Phenylketonuria (PKU) is an inherited metabolic disorder in which an affected person is less able to process the amino acid phenylalanine. Abnormally high levels of phenylalanine in the blood and tissues can cause a variety of toxic effects, including brain damage. All infants born in hospitals in the United States, and much of the rest of the first world, are routinely tested for PKU. With proper dietary management, most PKU patients have good outcomes.1
Phenylalanine is present in most animal and plant proteins. As a general rule, high protein meals such as meat, eggs, nuts, and beans will also deliver a high dose of phenylalanine. It is also present in some unusual places such as basil and the artificial sweetener Aspartame. Medications and commercial food products that contain phenylalanine are required to be labeled as such. The process of creating a phenylalanine-free diet is very complicated and should be undertaken with the help of a trained dietician. The success of this diet is directly dependent on how strictly it is observed.2
In order to address the question of pregnancy and breastfeeding as they relate to PKU, several different scenarios need to be considered.
PKU in a pregnant woman or a woman desiring to become pregnant:
Any woman desiring to become pregnant should seek out pre-conception counseling as part of routine gynecological care. In addition to optimizing the mother’s health, a discussion of known or suspected genetic disorders can help to guide pregnancy planning and early interventions.3 In the case of maternal PKU, strict dietary control to maintain low blood phenylalanine levels is critical to the healthy formation of the fetus. Phenylalanine transfer across the placenta is substantial. Even dietary changes initiated late in the pregnancy, or into childhood, provide significant benefit.4
PKU in a breastfeeding mother with a normal baby:
Evidence strongly suggests that elevated phenylalanine levels in the mother’s bloodstream produce proportionately elevated levels in the breastmilk. However, this does not seem to produce elevated levels in the baby’s blood. No mechanism for this phenomenon has been proven, but it is likely due to the baby’s intact ability to metabolize and clear the excess amino acid.5 Regardless of the baby’s status, it is still recommended that all phenylketonuric adults maintain a phenylalanine-free diet for their own health. Breastfeeding is encouraged in this circumstance.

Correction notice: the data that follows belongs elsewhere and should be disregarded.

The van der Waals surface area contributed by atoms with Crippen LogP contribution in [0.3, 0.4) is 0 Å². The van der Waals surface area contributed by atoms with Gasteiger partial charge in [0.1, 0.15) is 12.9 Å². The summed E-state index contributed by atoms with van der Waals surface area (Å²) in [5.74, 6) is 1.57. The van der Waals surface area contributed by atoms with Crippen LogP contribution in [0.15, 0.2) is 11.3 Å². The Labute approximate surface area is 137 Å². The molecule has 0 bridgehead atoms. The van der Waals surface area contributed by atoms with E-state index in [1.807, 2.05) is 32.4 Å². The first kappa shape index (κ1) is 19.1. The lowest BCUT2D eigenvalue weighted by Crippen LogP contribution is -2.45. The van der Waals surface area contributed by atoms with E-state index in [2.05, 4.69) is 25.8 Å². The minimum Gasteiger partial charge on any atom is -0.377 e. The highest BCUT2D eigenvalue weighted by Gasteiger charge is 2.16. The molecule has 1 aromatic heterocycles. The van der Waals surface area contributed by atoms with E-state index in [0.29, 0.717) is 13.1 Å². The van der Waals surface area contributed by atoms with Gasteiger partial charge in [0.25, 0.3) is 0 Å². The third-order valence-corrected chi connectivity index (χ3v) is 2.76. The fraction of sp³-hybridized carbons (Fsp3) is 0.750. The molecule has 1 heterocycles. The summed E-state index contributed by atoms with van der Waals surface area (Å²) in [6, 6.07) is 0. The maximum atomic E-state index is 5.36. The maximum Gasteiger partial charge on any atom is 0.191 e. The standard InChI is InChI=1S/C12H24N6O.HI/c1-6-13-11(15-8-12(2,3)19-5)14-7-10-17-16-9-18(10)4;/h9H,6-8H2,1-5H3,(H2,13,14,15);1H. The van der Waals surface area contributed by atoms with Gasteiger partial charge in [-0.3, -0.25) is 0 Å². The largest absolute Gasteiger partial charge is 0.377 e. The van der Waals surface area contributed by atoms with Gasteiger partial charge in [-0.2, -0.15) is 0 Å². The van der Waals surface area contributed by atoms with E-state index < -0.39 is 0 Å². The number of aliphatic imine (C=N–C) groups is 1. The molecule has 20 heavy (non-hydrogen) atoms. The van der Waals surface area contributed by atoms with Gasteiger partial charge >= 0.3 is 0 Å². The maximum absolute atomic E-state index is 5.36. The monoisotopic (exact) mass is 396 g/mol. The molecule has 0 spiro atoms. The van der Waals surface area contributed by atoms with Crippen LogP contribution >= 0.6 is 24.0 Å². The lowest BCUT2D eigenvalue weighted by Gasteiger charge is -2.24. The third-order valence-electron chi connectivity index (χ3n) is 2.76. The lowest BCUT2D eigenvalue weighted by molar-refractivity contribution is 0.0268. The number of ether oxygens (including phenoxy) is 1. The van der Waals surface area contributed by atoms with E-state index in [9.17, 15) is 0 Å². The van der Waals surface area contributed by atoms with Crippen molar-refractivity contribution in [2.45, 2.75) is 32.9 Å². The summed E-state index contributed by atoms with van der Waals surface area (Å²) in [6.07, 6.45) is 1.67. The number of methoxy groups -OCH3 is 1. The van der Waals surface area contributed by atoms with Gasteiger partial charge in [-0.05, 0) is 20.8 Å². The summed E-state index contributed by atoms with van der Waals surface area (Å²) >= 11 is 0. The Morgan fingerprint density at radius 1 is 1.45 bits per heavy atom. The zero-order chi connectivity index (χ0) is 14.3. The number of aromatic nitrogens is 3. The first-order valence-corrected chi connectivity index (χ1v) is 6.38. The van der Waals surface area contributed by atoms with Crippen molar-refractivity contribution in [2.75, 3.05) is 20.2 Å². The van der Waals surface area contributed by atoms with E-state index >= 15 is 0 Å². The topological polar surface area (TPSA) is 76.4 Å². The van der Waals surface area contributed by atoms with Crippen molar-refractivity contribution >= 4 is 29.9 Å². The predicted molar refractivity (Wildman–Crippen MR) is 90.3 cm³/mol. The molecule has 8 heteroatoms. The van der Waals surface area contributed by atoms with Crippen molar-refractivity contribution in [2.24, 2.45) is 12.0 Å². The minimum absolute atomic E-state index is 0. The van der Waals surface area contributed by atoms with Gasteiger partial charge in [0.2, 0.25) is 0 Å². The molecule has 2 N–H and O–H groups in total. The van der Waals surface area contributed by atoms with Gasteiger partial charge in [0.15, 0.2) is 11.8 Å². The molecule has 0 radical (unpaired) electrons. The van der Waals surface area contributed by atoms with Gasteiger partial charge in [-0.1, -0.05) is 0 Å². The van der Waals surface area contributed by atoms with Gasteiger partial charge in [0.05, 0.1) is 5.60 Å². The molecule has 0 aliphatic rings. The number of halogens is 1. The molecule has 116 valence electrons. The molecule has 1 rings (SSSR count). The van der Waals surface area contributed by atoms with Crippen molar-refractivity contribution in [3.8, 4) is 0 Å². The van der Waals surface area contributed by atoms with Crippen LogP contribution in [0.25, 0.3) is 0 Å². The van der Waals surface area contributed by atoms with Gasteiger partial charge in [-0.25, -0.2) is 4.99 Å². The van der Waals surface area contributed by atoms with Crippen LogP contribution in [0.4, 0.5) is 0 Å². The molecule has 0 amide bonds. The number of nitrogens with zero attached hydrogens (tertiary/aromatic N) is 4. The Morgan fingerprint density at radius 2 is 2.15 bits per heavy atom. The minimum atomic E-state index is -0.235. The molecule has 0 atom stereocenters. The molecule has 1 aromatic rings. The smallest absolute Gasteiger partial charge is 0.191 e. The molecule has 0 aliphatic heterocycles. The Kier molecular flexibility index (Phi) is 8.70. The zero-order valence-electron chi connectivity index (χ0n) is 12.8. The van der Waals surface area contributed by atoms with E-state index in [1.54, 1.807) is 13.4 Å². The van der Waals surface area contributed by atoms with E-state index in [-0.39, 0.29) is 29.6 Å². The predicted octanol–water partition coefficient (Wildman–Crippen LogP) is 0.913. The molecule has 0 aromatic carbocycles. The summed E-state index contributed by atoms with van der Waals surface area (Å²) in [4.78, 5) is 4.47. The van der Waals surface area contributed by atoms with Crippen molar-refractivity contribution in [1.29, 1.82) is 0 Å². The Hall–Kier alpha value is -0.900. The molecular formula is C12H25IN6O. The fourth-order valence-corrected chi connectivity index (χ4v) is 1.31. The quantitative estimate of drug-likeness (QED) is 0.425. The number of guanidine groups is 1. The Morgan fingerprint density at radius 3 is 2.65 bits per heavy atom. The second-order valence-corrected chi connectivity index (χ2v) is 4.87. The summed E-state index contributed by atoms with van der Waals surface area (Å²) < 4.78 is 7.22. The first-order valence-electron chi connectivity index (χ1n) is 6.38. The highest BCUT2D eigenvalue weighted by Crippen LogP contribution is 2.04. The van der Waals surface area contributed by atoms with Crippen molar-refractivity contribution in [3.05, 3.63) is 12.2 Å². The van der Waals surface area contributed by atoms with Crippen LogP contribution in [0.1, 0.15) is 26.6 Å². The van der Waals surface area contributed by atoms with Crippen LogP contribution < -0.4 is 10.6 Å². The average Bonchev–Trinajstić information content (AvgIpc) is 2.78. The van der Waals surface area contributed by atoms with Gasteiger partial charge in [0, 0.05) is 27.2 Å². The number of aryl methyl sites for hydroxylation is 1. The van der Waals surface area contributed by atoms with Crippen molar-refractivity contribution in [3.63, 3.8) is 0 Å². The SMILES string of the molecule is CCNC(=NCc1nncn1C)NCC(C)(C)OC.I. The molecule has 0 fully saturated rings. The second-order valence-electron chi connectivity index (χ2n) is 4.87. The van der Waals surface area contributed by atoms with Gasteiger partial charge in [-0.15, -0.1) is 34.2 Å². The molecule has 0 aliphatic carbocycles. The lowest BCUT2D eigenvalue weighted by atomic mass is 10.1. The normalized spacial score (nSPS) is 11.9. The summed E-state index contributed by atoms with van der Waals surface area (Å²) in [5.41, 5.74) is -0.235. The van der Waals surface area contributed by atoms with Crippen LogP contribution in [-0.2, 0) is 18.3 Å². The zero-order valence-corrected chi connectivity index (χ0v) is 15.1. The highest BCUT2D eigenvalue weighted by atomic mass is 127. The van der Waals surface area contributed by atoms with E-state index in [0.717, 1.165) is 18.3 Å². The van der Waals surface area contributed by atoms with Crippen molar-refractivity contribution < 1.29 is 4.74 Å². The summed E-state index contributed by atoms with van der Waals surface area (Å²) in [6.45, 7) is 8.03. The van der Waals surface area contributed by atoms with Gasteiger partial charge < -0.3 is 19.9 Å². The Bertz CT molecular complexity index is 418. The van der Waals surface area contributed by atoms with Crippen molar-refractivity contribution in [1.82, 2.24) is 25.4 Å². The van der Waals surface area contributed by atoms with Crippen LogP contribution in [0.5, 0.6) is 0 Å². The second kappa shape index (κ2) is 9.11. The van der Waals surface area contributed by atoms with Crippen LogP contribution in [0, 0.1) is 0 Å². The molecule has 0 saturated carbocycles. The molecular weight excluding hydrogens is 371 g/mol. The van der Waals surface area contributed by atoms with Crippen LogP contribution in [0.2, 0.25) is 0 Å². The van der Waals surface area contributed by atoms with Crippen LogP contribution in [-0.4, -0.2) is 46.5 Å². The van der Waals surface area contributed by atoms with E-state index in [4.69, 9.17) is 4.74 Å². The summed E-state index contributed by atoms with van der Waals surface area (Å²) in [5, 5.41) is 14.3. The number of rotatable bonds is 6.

PKU in a baby being breastfed by a normal mother:
The developing baby is very sensitive to phenylalanine in the diet. Levels of phenylalanine in human milk were found to be lower than in any formula on the market. However, mothers with milk supply problems may still benefit their child with a partial breastfeeding regimen. Babies with PKU who are breastfed along with formula milk containing low phenylalanine were found to have a lower phenylalanine intake and higher IQ score than infants fed only on formula containing low phenylalanine.5 A pediatrician can calculate the amount of formula the infant can receive and still keep the phenylalanine at appropriate levels. Laboratory monitoring of infant phenylalanine levels is important to guide therapy. However, there is no expert consensus on what level of phenylalanine is considered “safe.”
A recent literature review covering large numbers of mothers that breastfed an infant with PKU, suggested that the vast majority of women in this situation manage continue to breastfeed their infant successfully, and without problems in the infant.6
PKU in both mother and breastfeeding child:
This scenario will likely require some degree of laboratory monitoring of both mother and child. If the mother keeps her phenylalanine level low through strict dietary control, she should still be able to breastfeed as normal.
James Abbey, MD
1. Schwahn BC. Chapter 135. Hyperphenylal-Aninemias. In: Rudolph CD, Rudolph AM, Lister GE, First LR, Gershon AA, eds. Rudolph's Pediatrics, 22e. New York, NY: The McGraw-Hill Companies; 2011.
2. What are common treatments for phenylketonuria (PKU)? 10/23/2013. Available at: http://www.nichd.nih.gov/health/topics/pku/conditioninfo/Pages/treatments.aspx. Accessed 07/14/2014.
3. ACOG. The importance of preconception care in the continuum of women's health care. ACOG Committee Opinion No. 313. 2005;106:665-666.
4. Burgard P. Development of intelligence in early treated phenylketonuria. European journal of pediatrics. Oct 2000;159 Suppl 2:S74-79.
5. Riordan J WK. Breastfeeding and human lactation: Jones and Bartlett Publishers; 2010.
6. Banta-Wright SA, Press N, Knafl KA, Steiner RD, Houck GM. Breastfeeding infants with phenylketonuria in the United States and Canada. Breastfeeding medicine : the official journal of the Academy of Breastfeeding Medicine. Apr 2014;9(3):142-148.